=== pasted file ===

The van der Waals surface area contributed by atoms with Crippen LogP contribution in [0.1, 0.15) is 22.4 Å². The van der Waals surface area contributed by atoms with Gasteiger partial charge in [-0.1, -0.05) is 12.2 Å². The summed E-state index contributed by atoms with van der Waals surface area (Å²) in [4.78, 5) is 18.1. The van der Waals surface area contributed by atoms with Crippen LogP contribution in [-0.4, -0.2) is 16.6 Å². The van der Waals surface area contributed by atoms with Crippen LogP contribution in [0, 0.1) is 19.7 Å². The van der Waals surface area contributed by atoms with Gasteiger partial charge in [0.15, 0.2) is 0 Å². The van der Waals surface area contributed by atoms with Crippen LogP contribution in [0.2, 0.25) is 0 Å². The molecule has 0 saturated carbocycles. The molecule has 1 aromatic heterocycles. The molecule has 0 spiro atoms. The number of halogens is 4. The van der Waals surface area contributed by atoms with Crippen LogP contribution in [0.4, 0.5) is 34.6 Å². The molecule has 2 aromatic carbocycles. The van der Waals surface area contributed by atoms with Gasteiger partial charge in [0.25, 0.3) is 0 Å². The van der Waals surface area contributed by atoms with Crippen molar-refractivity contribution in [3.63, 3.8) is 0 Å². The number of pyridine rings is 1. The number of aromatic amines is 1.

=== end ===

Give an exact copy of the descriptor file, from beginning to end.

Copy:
The van der Waals surface area contributed by atoms with Crippen LogP contribution in [0.1, 0.15) is 22.4 Å². The van der Waals surface area contributed by atoms with Gasteiger partial charge in [-0.1, -0.05) is 12.2 Å². The summed E-state index contributed by atoms with van der Waals surface area (Å²) in [4.78, 5) is 18.1. The van der Waals surface area contributed by atoms with Crippen LogP contribution in [-0.4, -0.2) is 16.6 Å². The van der Waals surface area contributed by atoms with Crippen LogP contribution in [0, 0.1) is 19.7 Å². The van der Waals surface area contributed by atoms with Gasteiger partial charge in [0.15, 0.2) is 0 Å². The van der Waals surface area contributed by atoms with Crippen LogP contribution in [0.2, 0.25) is 0 Å². The molecule has 0 saturated carbocycles. The molecule has 1 aromatic heterocycles. The molecule has 0 spiro atoms. The number of halogens is 4. The van der Waals surface area contributed by atoms with Crippen LogP contribution in [0.4, 0.5) is 34.6 Å². The molecule has 2 aromatic carbocycles. The van der Waals surface area contributed by atoms with Gasteiger partial charge in [0.25, 0.3) is 0 Å². The van der Waals surface area contributed by atoms with Crippen molar-refractivity contribution in [3.63, 3.8) is 0 Å². The number of pyridine rings is 1. The number of aromatic amines is 1.